Middle East studies in the News
Workshop on Arabic Brings Cultural Understanding
by T'Nerra Butler
Economics professor Ahmed Abou-Zaid shared his native language with students and faculty at the "Teach Me Arabic" workshop.
During the session, Abou-Zaid taught his crowd common greetings and objects like seat, table, pen and short directions. He also described some of the differences between English and Arabic.
A lot of the times, in the Arabic language, pronouns are not used because the word and phrases make them clear. Abou-Zaid said there is no one word for anything in the language.
In the lesson, Abou-Zaid explained how the pronunciation of words could be hard for someone who has not spoken the language since they were younger. He demonstrated to the audience the sounds that were hard, and they tried them out.
With Abou-Zaid being from Egypt, he said that Arabic is spoken in 22 countries, but with different accents. The most unique thing about the language would be the multitude of dialects, he said.
"These things give me a chance to talk to the people and to introduce my culture," Abou-Zaid said. "We learn from them, they learn from us and that is the beauty of it."
The Arabic language has 28 characters with some carrying similar sounds. Abou-Zaid said in the language they also read right to left as oppose to the American culture's way of reading.
Writing Arabic formally is different than how the language is orally, Abou-Zaid said.
Erin Hagan, a senior foreign language major, said she plans to learn Arabic in the near future and thought the workshop would be a good introduction to the language. She said the hardest thing may be learning how to write and speak Arabic because they are different.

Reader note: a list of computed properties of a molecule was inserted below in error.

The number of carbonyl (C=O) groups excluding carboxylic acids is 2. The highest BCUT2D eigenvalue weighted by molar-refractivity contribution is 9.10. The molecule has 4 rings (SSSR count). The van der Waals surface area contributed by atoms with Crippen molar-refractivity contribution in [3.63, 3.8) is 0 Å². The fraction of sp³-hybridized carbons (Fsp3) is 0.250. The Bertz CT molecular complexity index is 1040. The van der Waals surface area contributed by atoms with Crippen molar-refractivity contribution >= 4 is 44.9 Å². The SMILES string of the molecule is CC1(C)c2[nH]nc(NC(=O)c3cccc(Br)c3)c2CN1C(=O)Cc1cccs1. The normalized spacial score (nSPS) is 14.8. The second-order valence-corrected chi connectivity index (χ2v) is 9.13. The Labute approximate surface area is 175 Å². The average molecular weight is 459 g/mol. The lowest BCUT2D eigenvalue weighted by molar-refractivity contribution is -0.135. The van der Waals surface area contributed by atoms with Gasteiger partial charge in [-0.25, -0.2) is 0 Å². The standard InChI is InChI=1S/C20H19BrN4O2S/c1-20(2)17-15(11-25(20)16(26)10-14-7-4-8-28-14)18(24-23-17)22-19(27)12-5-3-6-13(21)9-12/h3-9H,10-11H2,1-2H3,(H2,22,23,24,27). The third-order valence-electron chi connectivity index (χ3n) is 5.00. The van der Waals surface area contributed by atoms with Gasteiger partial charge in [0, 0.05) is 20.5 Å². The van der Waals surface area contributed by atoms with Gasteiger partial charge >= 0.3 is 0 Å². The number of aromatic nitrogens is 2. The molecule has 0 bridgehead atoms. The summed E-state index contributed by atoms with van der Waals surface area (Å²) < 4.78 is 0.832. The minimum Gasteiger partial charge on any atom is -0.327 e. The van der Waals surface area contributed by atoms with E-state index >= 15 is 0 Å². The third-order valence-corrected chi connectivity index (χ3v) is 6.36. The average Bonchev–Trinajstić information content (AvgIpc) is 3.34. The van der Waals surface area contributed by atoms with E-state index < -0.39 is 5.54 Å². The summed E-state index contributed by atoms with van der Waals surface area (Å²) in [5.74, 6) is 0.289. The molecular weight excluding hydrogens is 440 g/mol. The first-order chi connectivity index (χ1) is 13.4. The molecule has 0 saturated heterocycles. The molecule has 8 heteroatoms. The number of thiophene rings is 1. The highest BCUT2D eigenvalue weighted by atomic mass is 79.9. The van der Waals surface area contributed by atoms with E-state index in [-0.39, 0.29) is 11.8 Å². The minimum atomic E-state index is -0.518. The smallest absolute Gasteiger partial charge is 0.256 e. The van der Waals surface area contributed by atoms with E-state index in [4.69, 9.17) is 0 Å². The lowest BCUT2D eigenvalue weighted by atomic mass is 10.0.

"(Arabic) is a critical language and any culture that has a lot of history, especially things that dates back as far as seven thousand years, is fascinating," Hagan said. " It's interesting to see how language evolves and how things change.
Abou-Zaid mentioned that Arabic is one of the oldest languages in history.
Hagan said the workshop brings real awareness to another culture. She said far too often, people generalize cultures and fail to look at the facts and that culture's history.
"Events like this make people look beyond mass media and generalizations and realize that these are people," Hagan said. "This is a culture, a history and one event should not determine an entity of people."
Tarvaris Gould, a freshman pre-engineering major, said people need to venture out and experience different nationalities and language. He said it is always a good skill to be observant of others' cultures.
"It was interesting to learn how one word could mean many things," Gould said. " I was always taught that English was the toughest language."
Gould said he thinks that learning Arabic full-on will not be as hard as he thought.
Hagan said language is such an evolving thing and people could never fully understand the culture if they are not familiar with their language.
"Dialects tell you what someone culture is like," Hagan said. "It's all about learning to appreciate other people's cultures and learning to think beyond our own westernized idea of this is America and we are the best."
While cultures can be sparsely different, those dissimilarities should not be frowned upon, Hagan said. She said it is a matter of knowing that diversity add substance to culture, not takes from it.
"The biggest part for me is going to be the disparity between how you speak and how you write," Hagan said.Note: Articles listed under "Middle East studies in the News" provide information on current developments concerning Middle East studies on North American campuses. These reports do not necessarily reflect the views of Campus Watch and do not necessarily correspond to Campus Watch's critique.
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